Shawn’s story was similar: he was looking for a home streaming solution that wasn’t difficult to maintain. Plex replaced a complicated Linux setup. “I wanted to be spending more time relaxing with family instead of jumping through Linux hoops,” he wrote to me in an email.

For Shawn and his family, Plex is mostly for TV shows, the occasional movie, home videos, and music. It fills the gaps between Netflix, Amazon Prime, and the stuff he’s bought on iTunes. (Right now, Shawn and his wife are watching Schitt’s Creek, which is on Netflix, but they’re also watching Brooklyn Nine-Nine, which is on a broadcast network, via Plex.)

“One daughter was watching all of White Collar, which Netflix yanked halfway through with no warning, so now it’s accessible to her via Plex,” Shawn said. Otherwise, he’s sometimes streaming audio that isn’t available anywhere else, like “imported Underworld remixes from the ‘90s and unreleased Fiona Apple tracks.”

Plex gives him the option to drop any media in a library, which is organized and streamable almost instantly. If his nine-year-old wants to rewatch her performance in a school production of Les Mis, he pointed out, it’s immediately available. Shawn seemed a little embarrassed that he’d given me what was essentially a sales pitch. On the other hand, he said, “as a parent and someone who has to stare at a screen all day for work, anything that makes my digital life simpler and more organized gets a gold star.” It’s a custom streaming service built exactly to his family’s specifications.

Jon came to Plex after getting a Chromecast and wanting to stream video from his computer to his TV because it was the easiest solution for that problem. Initially, he just set it up for personal use. But now, he’s hopped onto his roommate’s friend’s server, which he says hosts maybe a dozen people. “I’ve pirated a decent number of things,” he said. “I would prefer to pay people for the content that they make and everything,” Jon continued, noting that he does still subscribe to Netflix, Hulu, and HBO (although he shares that with someone else).

For him, Plex is for the stuff that falls through the cracks, like media that isn’t on a streaming service — the Alien franchise, for one — or things that are only in theaters because he’s not a huge fan of going to the movies. (Of theaters, he says: “I hate that movie theaters have reclining seats right now. If I wanted to watch something in a recliner, I would stay at home.”) Jon says he hasn’t rented a movie since the last time he didn’t have access to Plex.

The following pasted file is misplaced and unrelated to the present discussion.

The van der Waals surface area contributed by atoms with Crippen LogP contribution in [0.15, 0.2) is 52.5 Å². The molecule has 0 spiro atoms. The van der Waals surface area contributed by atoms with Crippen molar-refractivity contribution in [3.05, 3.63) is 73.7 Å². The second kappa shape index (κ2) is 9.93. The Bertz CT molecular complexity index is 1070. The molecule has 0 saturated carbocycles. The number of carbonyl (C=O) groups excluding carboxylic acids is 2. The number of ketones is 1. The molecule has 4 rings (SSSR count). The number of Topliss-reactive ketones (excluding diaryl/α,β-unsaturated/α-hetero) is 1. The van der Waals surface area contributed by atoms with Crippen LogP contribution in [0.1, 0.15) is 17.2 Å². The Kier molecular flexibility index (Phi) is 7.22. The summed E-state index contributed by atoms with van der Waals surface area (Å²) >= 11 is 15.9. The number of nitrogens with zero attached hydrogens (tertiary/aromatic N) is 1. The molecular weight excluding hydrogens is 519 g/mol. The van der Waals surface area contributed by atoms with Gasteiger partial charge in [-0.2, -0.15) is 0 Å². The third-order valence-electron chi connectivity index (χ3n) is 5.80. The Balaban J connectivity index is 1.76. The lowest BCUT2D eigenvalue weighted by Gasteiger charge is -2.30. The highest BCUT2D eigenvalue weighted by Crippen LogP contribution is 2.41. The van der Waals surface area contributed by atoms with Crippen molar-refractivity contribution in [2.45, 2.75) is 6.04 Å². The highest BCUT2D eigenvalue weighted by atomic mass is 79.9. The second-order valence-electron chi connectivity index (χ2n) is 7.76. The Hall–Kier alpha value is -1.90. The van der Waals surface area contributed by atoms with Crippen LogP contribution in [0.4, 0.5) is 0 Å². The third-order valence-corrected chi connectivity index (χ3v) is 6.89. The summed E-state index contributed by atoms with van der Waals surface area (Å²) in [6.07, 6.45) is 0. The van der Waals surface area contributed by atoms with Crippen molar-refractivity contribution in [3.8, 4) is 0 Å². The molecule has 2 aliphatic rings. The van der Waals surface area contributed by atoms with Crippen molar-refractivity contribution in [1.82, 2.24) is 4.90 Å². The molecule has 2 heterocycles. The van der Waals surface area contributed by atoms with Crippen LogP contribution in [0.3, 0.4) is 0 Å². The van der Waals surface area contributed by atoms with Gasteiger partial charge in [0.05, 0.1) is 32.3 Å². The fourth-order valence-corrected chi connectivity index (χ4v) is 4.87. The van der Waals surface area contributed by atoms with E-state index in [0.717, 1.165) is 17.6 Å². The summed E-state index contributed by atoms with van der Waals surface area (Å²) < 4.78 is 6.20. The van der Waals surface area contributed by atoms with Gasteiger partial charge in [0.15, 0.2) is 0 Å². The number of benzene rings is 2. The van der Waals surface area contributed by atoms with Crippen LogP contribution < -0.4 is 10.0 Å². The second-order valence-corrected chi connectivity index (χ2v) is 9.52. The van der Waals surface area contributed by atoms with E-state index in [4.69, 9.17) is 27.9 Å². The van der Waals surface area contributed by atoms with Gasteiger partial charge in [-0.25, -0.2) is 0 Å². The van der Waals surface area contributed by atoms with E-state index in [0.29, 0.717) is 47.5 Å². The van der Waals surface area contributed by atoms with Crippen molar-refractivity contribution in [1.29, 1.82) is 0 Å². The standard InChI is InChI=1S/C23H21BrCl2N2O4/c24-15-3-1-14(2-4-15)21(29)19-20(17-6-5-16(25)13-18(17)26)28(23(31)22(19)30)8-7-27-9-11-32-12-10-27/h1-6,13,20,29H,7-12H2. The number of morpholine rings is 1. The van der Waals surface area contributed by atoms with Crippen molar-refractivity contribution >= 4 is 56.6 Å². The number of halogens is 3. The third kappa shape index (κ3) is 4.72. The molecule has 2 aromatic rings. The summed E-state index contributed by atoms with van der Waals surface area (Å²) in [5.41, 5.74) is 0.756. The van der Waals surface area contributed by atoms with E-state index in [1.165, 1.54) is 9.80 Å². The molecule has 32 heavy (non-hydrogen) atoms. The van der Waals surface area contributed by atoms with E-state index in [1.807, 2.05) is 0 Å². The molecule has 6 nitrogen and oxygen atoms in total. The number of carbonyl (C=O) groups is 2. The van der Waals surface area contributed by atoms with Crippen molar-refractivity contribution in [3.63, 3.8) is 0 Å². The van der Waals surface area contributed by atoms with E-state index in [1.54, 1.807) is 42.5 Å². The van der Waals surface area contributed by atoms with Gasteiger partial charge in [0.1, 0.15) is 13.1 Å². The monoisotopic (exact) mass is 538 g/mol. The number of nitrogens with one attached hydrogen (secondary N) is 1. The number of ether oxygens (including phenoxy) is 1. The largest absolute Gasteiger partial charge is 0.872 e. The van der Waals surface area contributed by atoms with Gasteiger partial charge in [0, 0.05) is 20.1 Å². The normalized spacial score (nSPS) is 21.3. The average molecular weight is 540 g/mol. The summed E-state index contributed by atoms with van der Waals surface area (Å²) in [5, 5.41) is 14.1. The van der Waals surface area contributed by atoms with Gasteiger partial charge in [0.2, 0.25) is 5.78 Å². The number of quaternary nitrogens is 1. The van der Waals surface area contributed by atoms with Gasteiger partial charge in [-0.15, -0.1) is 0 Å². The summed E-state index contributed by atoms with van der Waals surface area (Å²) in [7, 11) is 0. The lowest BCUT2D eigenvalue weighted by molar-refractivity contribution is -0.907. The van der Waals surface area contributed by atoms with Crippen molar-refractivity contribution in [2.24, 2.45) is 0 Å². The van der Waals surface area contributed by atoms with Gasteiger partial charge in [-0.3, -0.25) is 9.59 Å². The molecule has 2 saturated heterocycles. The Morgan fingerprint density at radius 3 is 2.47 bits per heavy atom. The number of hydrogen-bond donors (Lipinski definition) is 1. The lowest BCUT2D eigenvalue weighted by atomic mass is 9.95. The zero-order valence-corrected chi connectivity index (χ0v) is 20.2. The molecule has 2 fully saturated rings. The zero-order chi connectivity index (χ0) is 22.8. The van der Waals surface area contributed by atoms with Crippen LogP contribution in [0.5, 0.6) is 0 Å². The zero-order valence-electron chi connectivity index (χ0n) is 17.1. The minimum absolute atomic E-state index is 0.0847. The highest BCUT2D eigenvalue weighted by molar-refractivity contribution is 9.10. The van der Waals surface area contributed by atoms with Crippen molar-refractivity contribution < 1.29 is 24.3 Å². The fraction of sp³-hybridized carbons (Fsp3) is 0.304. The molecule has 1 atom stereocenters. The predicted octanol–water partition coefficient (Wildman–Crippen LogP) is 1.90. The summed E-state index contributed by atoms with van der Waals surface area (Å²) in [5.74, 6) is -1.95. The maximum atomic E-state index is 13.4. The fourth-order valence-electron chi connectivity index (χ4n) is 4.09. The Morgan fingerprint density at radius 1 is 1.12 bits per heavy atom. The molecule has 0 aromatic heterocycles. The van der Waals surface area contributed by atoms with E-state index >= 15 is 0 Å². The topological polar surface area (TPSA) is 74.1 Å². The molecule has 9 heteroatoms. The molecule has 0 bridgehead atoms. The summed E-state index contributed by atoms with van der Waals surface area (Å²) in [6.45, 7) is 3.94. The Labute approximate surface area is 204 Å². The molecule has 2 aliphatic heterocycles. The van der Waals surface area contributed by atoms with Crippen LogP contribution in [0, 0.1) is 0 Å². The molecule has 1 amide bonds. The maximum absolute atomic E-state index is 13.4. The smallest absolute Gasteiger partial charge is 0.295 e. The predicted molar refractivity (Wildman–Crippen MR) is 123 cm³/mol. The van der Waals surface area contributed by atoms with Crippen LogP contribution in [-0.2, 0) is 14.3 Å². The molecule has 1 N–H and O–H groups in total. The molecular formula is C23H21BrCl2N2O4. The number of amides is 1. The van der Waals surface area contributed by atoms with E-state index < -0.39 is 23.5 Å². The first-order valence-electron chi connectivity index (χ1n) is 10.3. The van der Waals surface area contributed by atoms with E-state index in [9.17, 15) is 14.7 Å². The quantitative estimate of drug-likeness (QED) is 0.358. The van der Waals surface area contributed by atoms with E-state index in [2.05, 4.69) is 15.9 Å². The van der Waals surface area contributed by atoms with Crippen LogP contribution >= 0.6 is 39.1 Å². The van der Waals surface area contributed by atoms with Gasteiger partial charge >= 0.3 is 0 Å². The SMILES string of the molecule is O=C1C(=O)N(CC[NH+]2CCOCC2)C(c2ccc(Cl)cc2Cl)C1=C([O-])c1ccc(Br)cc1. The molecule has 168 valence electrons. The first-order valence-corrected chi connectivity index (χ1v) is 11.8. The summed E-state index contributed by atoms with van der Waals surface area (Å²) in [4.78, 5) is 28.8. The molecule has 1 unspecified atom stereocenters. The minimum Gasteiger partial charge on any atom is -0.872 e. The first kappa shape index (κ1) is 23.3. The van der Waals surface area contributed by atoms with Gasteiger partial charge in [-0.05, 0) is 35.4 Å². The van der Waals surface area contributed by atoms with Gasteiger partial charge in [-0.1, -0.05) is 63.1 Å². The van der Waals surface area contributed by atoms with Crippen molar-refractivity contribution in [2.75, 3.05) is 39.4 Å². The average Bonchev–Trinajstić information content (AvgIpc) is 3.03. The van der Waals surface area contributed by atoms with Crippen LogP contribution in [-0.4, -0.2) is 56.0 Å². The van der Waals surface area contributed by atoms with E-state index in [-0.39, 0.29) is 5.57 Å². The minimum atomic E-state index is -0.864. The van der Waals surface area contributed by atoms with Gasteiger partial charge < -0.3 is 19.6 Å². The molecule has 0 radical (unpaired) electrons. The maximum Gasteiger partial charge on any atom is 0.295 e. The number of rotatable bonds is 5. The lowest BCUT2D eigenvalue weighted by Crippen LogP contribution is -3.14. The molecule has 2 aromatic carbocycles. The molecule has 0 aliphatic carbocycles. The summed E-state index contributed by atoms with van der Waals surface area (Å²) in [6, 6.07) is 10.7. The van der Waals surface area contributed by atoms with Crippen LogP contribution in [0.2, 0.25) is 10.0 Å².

Andrew found Plex because his wife had a hard drive full of .MKV files that Roku wouldn’t play with sound. “For most of my adult life I’ve basically watched movies and TV via my laptop or desktop monitor,” he wrote in an email. “There’s been no need to set up a media server to stream to a smart TV until about two years ago when I finally got a one-bedroom apartment (and subsequently a house).”

He has Netflix, Hulu, and Amazon Prime subscriptions, but he uses Plex for the other things: “Stuff from HBO like the recent Chernobyl miniseries or Star Trek: Discovery,” he said. “You could put needles under my fingernails and I still wouldn’t pay for CBS All Access.” Andrew calls it an essential antidote to the ongoing fragmentation of streaming media.

Patrick was part of an imageboard site that invited him to a more secret splinter site. From there, he joined the group’s Plex servers in 2015. He says there are probably 100 people who have access.

“We usually don’t buy anything,” said Patrick, who’s a very online teacher. “I would never buy TV shows on Amazon or iTunes. We just wait for it to come to streaming. And if it’s not on streaming, then we’ll wait for Plex.”

Plex servers function a little like secret societies or private clubs. They can be large (like Liz’s), small (like Shawn’s), or any size in between, but they have a single purpose: to simplify the experience of streaming media and make it feel human. Every Plex server’s media catalog is different. They go beyond licensing agreements (because piracy) and anonymous algorithmic curation (because a person is choosing what’s on there) to make the streaming experience personal.

“The Plex mission is to provide a unified media experience that allows users to bring together the media they care about into one app, available on just about anything with a screen,” a spokesperson for Plex wrote in a statement. The one thing they carefully don’t mention is why.

I’ve been a Plex user for a few years now. A friend of mine who lives in the Midwest maintains it, adding things based on what people in our little online community request. (He uses a “pretty beefy” gaming computer to run it, he told me over chat.) For him, maintaining the server is a little like running one of the linkblogs of the early aughts.

“I get to sort of organize my favorite media into one place that my friends can easily see and dip into,” he said. And the requests give him some insight into media that’s outside the mainstream — stuff that isn’t Game of Thrones, Mad Men, or Breaking Bad. It’s a catalog of what we’ve been into over the years. It’s a record of different lives across the country and the world.

For me, logging into his Plex is a little like visiting a library. There are reams of stuff to watch and listen to, and most of it falls outside what’s available on American streaming platforms (read: anime). It’s far from the only way I consume most television and films, but it does have its place, which is more communal than anything.

The other day, that friend was upgrading his digital storage, which he uses to keep everything organized on the Plex server. We all pitched in a little to defray the cost, but it was also to recognize the value of what he’d done for us. Streaming from someone’s library feels categorically different than watching the same thing on Netflix. What I mean to say is that each Plex server is special because it’s made for people.